Group 5. Some hikes in the Washington Cascades.
9 March 04.
These hikes are in the southern part of the state along the Cascade Crest
Trail up to the region around Mt. Rainier National Park and took place over
the past 20 years. My hiking in this region goes back to the 1950s
when my brother and I went with my Dad into Pear and Apple Lakes above Bumping
Lake to try to catch some fish.
As one leaves the Columbia River and heads north along the Cascade Crest,
the first really interesting area encountered is a collection of meadows
and lakes know as Indian Heaven.
Clear Lake in Indian Heaven. A higher resolution photograph
would show numerous fish rising, even in mid-day.
A typical meadow in Indian Heaven. Earlier in the year
these areas are loaded with flowers and misquotes.
Traveling north, the next feature encountered is Mt. Adams. Here's
a sampling of photos from a backpack along the west side.
Crossing a creek along the southwest side.
My camp high on a ridge with a view to Mt. Rainier. The camp location
was picked because it was close to a small off trail lake.
The early morning calm on the west side of Mt. Adams.
The northeast side of Mt Rainier, known as "Sunrise Park."
There are numerous wonderful hikes out of this area.
Looking west from the summit of Burroughs Mountain in Rainier National
Park. Here an old friend, Linus, and I had repeated the hike some
30 years after we did it the first time. During our first walk on
the hill we encountered a total white-out on the descent. We thought
we were on the right course when the fog moved in. After a bit we got
out a compass only to find that we had circled around by 180 degrees. Nothing
like an experience of this sort to turn one into a believer!
The Cowlitz Chimneys as seen from Burroughs Mountain. These
peaks would be considered more exciting and interesting if they were not
hiding within the shadow of Mt. Rainier.
Mt. Rainier, as the dominant feature in this part of the state, lies just
west of the body of the Cascade range. As such, the Cascade Crest
Trail passes along the ridges on the east of the "big one." But there
are other features.
Major peaks south of Mt. Rainier, but still north of Mt. Adams
and Mt. St. Helens are the Goat Rocks, dominated by Gilbert Peak, at the
left extreme of this photo taken from the summit of Old Snowy, a high but
otherwise less than spectacular peak.
Mt. Rainier often seems to hang in the distant air when viewed from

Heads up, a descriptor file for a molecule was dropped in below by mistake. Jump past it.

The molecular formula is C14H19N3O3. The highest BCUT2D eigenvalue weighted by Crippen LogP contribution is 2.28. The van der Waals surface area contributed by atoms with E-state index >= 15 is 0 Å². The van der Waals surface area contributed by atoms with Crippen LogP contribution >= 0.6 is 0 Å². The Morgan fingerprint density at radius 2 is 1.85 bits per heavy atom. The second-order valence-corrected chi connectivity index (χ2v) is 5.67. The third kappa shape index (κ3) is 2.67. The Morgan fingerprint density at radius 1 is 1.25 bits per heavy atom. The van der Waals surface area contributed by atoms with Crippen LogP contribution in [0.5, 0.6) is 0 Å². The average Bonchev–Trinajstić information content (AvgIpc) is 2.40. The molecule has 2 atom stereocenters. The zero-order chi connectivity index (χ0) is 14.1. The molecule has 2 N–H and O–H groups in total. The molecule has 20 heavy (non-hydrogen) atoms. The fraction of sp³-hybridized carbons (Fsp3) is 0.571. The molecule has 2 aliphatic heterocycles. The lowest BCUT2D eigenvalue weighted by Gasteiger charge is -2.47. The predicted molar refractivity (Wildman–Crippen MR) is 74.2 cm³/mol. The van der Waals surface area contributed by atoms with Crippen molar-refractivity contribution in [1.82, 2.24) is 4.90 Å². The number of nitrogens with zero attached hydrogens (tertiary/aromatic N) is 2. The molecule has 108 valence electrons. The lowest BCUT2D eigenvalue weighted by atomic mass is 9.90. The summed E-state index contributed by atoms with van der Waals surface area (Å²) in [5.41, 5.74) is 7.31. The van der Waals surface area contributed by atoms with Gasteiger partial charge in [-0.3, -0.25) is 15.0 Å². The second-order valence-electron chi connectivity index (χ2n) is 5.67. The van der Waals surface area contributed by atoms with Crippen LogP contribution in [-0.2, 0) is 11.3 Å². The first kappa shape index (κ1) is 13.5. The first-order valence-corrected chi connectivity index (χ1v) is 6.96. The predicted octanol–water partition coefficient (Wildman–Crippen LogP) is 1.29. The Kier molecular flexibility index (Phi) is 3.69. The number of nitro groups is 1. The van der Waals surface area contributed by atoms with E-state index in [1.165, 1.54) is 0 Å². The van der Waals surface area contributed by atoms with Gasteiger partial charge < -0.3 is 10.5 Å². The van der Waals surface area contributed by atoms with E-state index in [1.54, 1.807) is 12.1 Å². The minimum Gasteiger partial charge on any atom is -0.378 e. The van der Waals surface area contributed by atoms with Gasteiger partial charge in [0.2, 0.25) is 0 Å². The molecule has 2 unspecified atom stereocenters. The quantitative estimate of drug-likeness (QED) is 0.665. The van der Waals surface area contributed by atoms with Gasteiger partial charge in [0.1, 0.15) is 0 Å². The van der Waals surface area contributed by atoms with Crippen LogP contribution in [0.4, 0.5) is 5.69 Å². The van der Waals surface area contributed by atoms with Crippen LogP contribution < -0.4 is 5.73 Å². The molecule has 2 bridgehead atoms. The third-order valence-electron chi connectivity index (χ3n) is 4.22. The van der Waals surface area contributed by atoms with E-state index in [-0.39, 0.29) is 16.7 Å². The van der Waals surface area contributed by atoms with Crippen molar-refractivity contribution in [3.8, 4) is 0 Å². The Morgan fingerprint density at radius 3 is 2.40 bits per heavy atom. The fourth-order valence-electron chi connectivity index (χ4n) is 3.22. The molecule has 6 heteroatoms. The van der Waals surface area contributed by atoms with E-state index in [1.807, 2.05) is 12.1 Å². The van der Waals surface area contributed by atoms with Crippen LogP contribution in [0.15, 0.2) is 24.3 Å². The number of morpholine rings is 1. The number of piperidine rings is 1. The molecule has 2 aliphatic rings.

the surrounding regions. Here's it's seen from Old Snowy in the Goat
Mt. Adams as seen from the Goat Rocks. Mt. Adams is an often
overlooked feature in the state and offers some great alpine experiences.
This split rock formation in the Goat Rocks is a classic feature
on the Cascade Crest "Trail" before it crosses the ridge near Old Snowy and
heads north. The trail is buried under many feet of snow on this
early July day.
The Crest Trail passes through the Goat Rocks and slowly drops to White
Pass where it enters a region with hundreds of lakes. The trail follows
the high ridge to the west of most of the water, but close to much of it
if further exploration is desired. This region is now appropriately
named the William O. Douglas Wilderness Area. The reader of this site
with curiosity about the nature of this country nearly a century ago is referred
to the Douglas classic "Of Men and Mountains."
Here we see American Lake. This lake is only a mile off
of the Crest Trail and is the source of the American River, a fishing destination
of years long past.
Beargrass near American Lake as fog blows over the ridge from Cougar
and Bumping Lakes.
Cougar Lakes as seen from the ridge above American Lake. The Lakes
can be reached cross country from here, or via trail from American Lake.
A corner of Bumping Lake can be seen in the upper left corner of this
Here's a shot of grandson Chris on the ridge between American and
The next feature to the north is Chinook Pass. This area is scenic
for both the hiker and the automobile traveler. The pass is closed
for much of the year, but usually opens by mid June and remains open into
September or October. The hiking season where the trails are bare
of snow is shorter. But the folks willing to camp on snow can escape
the crowds of later summer. (We still have to return to catch the
flowers in the meadows!)
Grandson Tom snow camping with me near Chinook Pass in 2002.
The larger feature immediately above our tent is Seymore Peak. The
summit on the skyline with the dominant snow covered slope is directly above
Cougar Lakes, show in previous photos.
Tom loads a few more photos into the digital camera he carried.
The antenna is equipment that both of us used for some amateur radio activities.